Forster blitzed the sixth and final lap with the fastest time in the field (11:34) to ride away from German Luca Schwarzbauer for a 1:17:41 to 1:17:55 victory, with 2015 Worlds bronze medalist Ondrej Cink (CZE) third in 1:18:04.
Pieterse, warmed up with a second-place finish in the Cross Country Short race on Saturday, behind 10-time Worlds gold medalist Pauline Ferrand-Prevot (FRA), 20:37 to 20:42. Then Pieterse stormed clear of in the Cross Country Olympic race in 1:16:38, 38 seconds up on Austria’s Mona Mitterwallner (1:17:16) and +0:56 on Laura Stigger (AUT). Former World Champion Kate Courtney was the top American, in ninth (1:19:13). It’s Pieterse’s second career World Cup win.
Jordan Sarrou (FRA), the 2020 World Champion, won the Cross Country Short race in a tight finish with Schwarzbauer and Martins Blums (LAT), 21:08-21:10-21:11, with the top eight all finishing within 13 seconds.
In the non-Olympic Downhill events, Austria’s Andreas Kolb won the men’s race in 2:59.335 over five-time World Champion Loic Bruni (FRA: 3:00.15) and Jackson Goldstone (CAN: 3:00.246). Luca Shaw of the U.S. was fifth (3:01.048).
Austria won the women’s race too, with Valentina Hull (3:23.222) finishing ahead of 2020 World Champion Camille Balanche (SUI: 3:27.525) and the legendary Rachel Atherton (GBR: 3:30.556), last week’s winner in Lenzerheide.
Canada and Mexico dominated the action at the Pan Am Track Cycling Championships in San Juan (ARG), with Canada’s 19-year-old Dylan Bibic the star of the show.
Bibic, the 2022 World Champion in the Scratch race, won the men’s Elimination Race, Scratch Race, Omnium and rode on the winning Madison (with Guillemette Mathias) and Team Pursuit squads for five golds. Teammate James Hedgecock was on the Team Sprint winners and also took the men’s 1,000 m Time Trial, and Chris Ernst won the Individual Pursuit for eight golds in 11 events.
Trinidad & Tobago’s sprint star Nicolas Paul, the 2019 Pan American Games Sprint gold medalist, won both the Sprint and the Keirin.
The U.S. men’s squad won four bronzes, by Anders Johnson in the Individual Pursuit, Colby Lange in the Points Race, Grant Koontz in the Scratch Race and Johnson, Koontz, Gavin Hoover and David Domonoske was third in the Team Pursuit.
Canada took the women’s Sprint by Lauriane Genest (the Tokyo Olympic Keirin bronze winner), the Individual Pursuit by Ariane Bonhomme and Bonhomme leading the Team Pursuit winner.
Mexico, however, won six women’s events, including the Team Sprint, and individual wins by Yareli Acevedo in the Points Race and Elimination Race, Victoria Velasco in the Omnium, and Maria Gaxiola in the Scratch Race and with Yareli Salazar in the Madison.
Colombian sprint star Martha Bayona won the women’s Keirin and 500 m Time Trial.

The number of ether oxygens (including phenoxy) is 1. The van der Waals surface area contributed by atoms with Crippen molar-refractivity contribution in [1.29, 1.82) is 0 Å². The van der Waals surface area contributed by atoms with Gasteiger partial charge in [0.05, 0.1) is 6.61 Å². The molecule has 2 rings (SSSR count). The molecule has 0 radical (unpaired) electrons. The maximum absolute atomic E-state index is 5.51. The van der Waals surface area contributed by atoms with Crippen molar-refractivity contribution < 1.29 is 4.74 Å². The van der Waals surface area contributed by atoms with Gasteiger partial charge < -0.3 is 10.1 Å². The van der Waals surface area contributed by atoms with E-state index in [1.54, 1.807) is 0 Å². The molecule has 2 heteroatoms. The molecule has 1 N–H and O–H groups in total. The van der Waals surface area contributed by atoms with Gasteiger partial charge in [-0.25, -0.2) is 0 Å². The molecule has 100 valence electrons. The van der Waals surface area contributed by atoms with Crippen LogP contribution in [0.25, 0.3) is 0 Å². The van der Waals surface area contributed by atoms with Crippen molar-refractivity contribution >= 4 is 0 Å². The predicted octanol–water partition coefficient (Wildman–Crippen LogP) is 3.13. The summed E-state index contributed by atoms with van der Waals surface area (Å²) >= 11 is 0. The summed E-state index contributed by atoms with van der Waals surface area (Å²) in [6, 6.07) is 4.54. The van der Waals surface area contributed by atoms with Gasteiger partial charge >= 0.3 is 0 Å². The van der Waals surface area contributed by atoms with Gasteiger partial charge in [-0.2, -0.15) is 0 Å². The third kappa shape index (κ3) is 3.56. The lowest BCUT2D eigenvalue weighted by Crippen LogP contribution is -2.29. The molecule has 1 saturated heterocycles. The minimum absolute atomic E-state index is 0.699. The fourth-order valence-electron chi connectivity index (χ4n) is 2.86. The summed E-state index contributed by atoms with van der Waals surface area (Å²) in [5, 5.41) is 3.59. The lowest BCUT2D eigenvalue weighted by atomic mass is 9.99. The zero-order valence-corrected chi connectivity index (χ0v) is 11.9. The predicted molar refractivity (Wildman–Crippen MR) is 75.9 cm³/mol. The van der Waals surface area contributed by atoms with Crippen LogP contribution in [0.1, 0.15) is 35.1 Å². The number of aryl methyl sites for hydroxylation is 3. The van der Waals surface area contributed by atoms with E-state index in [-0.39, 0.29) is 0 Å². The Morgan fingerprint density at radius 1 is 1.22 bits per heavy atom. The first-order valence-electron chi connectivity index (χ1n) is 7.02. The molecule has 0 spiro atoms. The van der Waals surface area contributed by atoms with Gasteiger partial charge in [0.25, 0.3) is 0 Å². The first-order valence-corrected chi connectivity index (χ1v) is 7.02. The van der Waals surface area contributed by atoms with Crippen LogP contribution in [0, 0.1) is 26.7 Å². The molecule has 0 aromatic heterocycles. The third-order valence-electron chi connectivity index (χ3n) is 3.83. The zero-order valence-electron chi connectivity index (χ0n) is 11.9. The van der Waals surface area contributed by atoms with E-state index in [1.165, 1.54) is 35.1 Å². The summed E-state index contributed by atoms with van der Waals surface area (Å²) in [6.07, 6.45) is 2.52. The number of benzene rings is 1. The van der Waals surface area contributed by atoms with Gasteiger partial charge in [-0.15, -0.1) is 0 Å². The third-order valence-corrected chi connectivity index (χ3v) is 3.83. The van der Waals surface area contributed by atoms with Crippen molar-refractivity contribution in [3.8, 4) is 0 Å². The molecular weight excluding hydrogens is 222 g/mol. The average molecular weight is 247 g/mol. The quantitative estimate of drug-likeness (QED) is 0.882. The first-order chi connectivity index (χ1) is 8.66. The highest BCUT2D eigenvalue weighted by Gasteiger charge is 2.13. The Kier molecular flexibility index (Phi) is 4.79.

U.S. women won four medals, with a 500 m Time Trial silver from Mandy Marquardt, and bronzes from Colleen Quick in the Scratch Race and by the Team Sprint and Team Pursuit squads.
● Rowing ● Britain, Germany, China and Australia all posted multiple wins at the World Rowing World Cup II in Varese (ITA), but the U.S. surprised with one win, three silvers and two bronzes in the open-weight Olympic classes.
Germany swept the Single Sculls races with two-time World Champion Oliver Zeidler out-dueling 2019 Worlds runner-up Sverri Nielsen (DEN), 6:36.18 to 6:39.13 in the men’s division, and Alexandra Foester, the 2021 and 2022 World U-23 champ, winning the women’s race in 7:20.31 over Worlds bronze winner Tara Rigney (AUS: 7:22.40) and American Kara Kohler (7:22.75).
Britain cleaned up in the larger men’s races, starting with the Pairs with Worlds bronze medalists Oliver Wynne-Griffith and Tom George (GBR: 6:13.15), ahead of Roman Roeoesli and Andrin Gulich (SUI: 6:16.17); the American boat with Justin Best and Pierre Quinton was fourth (6:22.60). Britain won the Fours in 5:42.44 to 5:43.19 for Australia and 5:48.91 for the U.S. quartet of Michael Grady, Nicholas Mead, Christopher Carlson and Liam Corrigan, and took the Eights in 5:23.81, over Australia (5:26.63).
China won the women’s Double Sculls over the U.S., as Shiyu Lu and Shuangmei Shen (6:41.43) barely held on to beat Kristina Wagner and Sophia Vitas at the line (6:41.50). The Chinese Fours squad had an easier time, winning over Britain, 6:08.87 to 6:09.38.
The U.S. scored a victory in the women’s Fours, with Molly Bruggeman, Kelsey Reelick, Madeleine Wanamaker and Claire Collins dominating in 6:17.55, with Britain in second at 6:19.76. Said Bruggeman:
“We weren’t expecting this performance! We will continue to do the best we can. Kudos to Josy [Verdonkschot], our performance director, for what he brought to the program, to us, it is amazing.”
Australia took the women’s Pairs, with Jessica Morrison and Annabelle McIntyre finishing in 6:51.74, well ahead of the U.S. entry of Alison Rusher and Meghan Musnicki (6:57.14). Oz also won the women’s Eights in 6:04.07, beating Britain (6:05.90) and Canada (6:05.99).
● Sport Climbing ● /Updated/As if there was any doubt, Olympic champ Janja Garnbret (SLO) reminded everyone at the IFSC World Cup in Innsbruck (AUT) that she is still a brilliant climber.
Garnbret, 24, won the final Boulder competition of the season, claiming four tops and four zones in four tries each (4T4Z 4/4) for a dominant win. Natalia Grossman of the U.S. was second at 2T2Z 2/11 and Japan’s Miho Nonaka – the 2022 World Games winner – was third (2T4Z 2/13) and American Brooke Raboutou fourth (2T3Z 5/11).